Newcastle borehole drilling starts in search of heat

Media caption,
Professor Paul Younger on the first project of its kind to look for low carbon energy in a city centre

Engineers have started drilling a hole deep below Newcastle in the search for a renewable energy source.

The Newcastle and Durham Universities team plans to sink a hole 2,000m (6,562ft) below the planned Science Central site, in the city centre.

Scientists hope the £900,000 project will result in water at a temperature of about 80C (176F) being pumped out.

The plan is the water could be used to heat the site and surrounding city centre buildings.

The project, which started on Wednesday, is expected to last six months with the team hoping to pump out the first hot water in June.

'Elevated temperatures'

Newcastle Institute for Research on Sustainability director Professor Paul Younger said: "Our aim is to rise to the challenge of putting a novel form of deep geothermal energy at the very heart of city centre regeneration.

"It's an incredibly exciting project. If we're right and we pump up water at such elevated temperatures, it would mean a fully renewable energy supply for a large part of the city centre."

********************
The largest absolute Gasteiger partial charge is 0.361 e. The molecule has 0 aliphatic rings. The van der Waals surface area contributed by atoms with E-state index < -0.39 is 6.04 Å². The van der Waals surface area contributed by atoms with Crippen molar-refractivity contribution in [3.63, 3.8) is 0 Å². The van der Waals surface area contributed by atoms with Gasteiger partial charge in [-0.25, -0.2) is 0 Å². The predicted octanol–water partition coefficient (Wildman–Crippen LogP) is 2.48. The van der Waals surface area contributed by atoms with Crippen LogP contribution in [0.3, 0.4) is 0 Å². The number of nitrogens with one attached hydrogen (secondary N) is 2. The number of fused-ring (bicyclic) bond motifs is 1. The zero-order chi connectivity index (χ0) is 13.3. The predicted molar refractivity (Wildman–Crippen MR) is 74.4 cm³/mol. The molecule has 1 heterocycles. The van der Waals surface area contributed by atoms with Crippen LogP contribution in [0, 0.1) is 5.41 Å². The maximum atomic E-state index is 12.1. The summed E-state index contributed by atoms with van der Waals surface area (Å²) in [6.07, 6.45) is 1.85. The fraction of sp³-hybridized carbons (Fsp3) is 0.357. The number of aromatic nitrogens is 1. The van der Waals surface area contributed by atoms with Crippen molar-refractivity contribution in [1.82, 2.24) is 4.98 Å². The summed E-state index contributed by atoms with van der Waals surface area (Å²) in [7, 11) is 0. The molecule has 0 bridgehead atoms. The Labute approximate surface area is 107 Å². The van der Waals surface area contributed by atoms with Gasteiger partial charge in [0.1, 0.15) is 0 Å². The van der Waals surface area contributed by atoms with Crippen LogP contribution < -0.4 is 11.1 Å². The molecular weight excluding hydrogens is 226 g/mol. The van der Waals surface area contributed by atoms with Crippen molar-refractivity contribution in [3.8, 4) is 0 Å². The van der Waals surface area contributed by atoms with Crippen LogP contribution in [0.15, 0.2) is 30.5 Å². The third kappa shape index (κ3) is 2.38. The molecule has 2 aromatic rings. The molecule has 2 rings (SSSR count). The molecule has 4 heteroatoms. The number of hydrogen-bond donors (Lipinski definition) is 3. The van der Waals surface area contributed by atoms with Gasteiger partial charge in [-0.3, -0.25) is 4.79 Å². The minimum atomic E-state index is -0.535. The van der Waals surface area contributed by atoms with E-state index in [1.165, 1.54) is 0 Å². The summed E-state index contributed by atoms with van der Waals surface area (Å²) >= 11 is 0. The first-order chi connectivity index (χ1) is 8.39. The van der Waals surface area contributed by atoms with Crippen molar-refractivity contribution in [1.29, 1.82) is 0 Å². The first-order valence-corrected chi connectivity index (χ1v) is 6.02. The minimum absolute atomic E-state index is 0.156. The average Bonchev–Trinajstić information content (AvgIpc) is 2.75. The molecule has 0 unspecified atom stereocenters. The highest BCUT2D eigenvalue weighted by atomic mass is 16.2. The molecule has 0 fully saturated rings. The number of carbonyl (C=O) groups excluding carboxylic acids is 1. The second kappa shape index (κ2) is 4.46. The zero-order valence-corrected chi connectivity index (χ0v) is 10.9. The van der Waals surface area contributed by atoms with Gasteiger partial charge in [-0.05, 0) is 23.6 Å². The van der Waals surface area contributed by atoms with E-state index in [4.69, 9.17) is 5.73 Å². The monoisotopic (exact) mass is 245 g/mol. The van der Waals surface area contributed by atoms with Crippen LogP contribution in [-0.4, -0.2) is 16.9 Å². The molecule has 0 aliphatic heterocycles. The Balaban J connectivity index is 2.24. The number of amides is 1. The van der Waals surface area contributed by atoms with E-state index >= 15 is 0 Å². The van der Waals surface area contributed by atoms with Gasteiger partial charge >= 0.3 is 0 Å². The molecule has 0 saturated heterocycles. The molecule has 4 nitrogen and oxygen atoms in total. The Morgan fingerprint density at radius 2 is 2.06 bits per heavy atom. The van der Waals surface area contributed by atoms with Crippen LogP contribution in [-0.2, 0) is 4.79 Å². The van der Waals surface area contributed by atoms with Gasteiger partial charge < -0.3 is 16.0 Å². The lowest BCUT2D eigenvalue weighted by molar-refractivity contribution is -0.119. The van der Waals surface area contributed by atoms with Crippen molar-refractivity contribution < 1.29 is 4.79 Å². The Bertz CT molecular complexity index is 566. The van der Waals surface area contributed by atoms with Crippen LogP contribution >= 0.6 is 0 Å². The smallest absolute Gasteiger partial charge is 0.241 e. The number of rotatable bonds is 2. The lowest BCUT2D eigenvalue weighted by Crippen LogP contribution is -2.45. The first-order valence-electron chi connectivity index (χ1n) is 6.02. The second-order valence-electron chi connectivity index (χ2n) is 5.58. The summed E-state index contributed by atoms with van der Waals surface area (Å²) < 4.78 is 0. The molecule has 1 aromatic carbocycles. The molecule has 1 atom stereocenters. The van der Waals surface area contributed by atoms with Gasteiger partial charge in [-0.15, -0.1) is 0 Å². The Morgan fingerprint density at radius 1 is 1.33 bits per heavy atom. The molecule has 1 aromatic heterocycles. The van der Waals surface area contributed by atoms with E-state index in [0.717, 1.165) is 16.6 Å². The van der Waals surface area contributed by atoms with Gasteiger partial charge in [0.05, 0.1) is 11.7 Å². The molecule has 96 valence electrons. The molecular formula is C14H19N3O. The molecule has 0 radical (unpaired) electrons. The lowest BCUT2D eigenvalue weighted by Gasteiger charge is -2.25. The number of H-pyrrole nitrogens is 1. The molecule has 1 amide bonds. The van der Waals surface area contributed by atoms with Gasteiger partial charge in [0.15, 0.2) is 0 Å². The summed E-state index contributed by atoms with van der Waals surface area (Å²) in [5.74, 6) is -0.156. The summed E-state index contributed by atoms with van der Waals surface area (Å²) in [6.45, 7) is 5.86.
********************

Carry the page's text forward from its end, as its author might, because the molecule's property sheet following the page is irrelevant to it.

The project is funded by the Newcastle Science City Partnership and the Department of Energy and Climate Change.

Managers at the Eldon Square Shopping Centre said they were interested in getting involved in the project if it was successful.

General manager Phil Steele said: "We can now look forward optimistically to using deep geothermal energy to supply part or all of our future energy needs and we look forward to working with Newcastle University to develop this major scientific enterprise for the city."

The Newcastle project is similar to one already operating in Southampton, where underground hot water is used along with oil and natural gas for a combined heat and power network.

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